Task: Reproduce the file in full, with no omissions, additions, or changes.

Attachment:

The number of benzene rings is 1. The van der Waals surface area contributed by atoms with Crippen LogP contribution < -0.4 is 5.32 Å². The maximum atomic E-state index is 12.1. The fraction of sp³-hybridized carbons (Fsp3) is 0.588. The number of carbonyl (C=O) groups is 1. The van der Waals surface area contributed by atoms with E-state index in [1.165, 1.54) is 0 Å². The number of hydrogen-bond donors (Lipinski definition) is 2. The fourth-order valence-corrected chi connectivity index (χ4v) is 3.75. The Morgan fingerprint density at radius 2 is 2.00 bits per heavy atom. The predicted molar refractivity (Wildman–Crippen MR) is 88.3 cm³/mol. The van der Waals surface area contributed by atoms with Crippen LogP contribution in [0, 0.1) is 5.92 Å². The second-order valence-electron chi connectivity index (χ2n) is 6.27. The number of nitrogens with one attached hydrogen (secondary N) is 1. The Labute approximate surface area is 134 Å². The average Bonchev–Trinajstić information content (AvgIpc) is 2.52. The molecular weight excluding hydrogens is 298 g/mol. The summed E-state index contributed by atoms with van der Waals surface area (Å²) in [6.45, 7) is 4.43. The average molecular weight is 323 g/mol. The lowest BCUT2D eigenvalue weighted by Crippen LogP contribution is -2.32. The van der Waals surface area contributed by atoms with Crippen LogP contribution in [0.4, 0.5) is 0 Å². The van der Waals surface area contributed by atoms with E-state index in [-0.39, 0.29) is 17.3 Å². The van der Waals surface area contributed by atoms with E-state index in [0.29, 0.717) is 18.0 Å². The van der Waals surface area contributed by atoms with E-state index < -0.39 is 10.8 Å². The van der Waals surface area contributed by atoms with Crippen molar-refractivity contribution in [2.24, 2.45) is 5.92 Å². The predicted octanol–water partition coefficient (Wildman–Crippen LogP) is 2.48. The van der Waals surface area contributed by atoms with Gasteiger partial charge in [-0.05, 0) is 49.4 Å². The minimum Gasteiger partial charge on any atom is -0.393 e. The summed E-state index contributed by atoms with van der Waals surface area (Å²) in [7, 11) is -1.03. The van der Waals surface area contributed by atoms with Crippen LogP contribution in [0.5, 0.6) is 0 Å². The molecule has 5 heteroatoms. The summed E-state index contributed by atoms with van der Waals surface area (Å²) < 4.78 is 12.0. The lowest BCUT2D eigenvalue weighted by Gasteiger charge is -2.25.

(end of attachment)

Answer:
The number of benzene rings is 1. The van der Waals surface area contributed by atoms with Crippen LogP contribution < -0.4 is 5.32 Å². The maximum atomic E-state index is 12.1. The fraction of sp³-hybridized carbons (Fsp3) is 0.588. The number of carbonyl (C=O) groups is 1. The van der Waals surface area contributed by atoms with E-state index in [1.165, 1.54) is 0 Å². The number of hydrogen-bond donors (Lipinski definition) is 2. The fourth-order valence-corrected chi connectivity index (χ4v) is 3.75. The Morgan fingerprint density at radius 2 is 2.00 bits per heavy atom. The predicted molar refractivity (Wildman–Crippen MR) is 88.3 cm³/mol. The van der Waals surface area contributed by atoms with Crippen LogP contribution in [0, 0.1) is 5.92 Å². The second-order valence-electron chi connectivity index (χ2n) is 6.27. The number of nitrogens with one attached hydrogen (secondary N) is 1. The Labute approximate surface area is 134 Å². The average Bonchev–Trinajstić information content (AvgIpc) is 2.52. The molecular weight excluding hydrogens is 298 g/mol. The summed E-state index contributed by atoms with van der Waals surface area (Å²) in [6.45, 7) is 4.43. The average molecular weight is 323 g/mol. The lowest BCUT2D eigenvalue weighted by Crippen LogP contribution is -2.32. The van der Waals surface area contributed by atoms with Crippen LogP contribution in [0.4, 0.5) is 0 Å². The van der Waals surface area contributed by atoms with E-state index in [-0.39, 0.29) is 17.3 Å². The van der Waals surface area contributed by atoms with E-state index in [0.29, 0.717) is 18.0 Å². The van der Waals surface area contributed by atoms with E-state index < -0.39 is 10.8 Å². The van der Waals surface area contributed by atoms with Crippen molar-refractivity contribution in [2.24, 2.45) is 5.92 Å². The predicted octanol–water partition coefficient (Wildman–Crippen LogP) is 2.48. The van der Waals surface area contributed by atoms with Gasteiger partial charge in [-0.05, 0) is 49.4 Å². The minimum Gasteiger partial charge on any atom is -0.393 e. The summed E-state index contributed by atoms with van der Waals surface area (Å²) in [7, 11) is -1.03. The van der Waals surface area contributed by atoms with Crippen LogP contribution in [0.5, 0.6) is 0 Å². The molecule has 5 heteroatoms. The summed E-state index contributed by atoms with van der Waals surface area (Å²) < 4.78 is 12.0. The lowest BCUT2D eigenvalue weighted by Gasteiger charge is -2.25.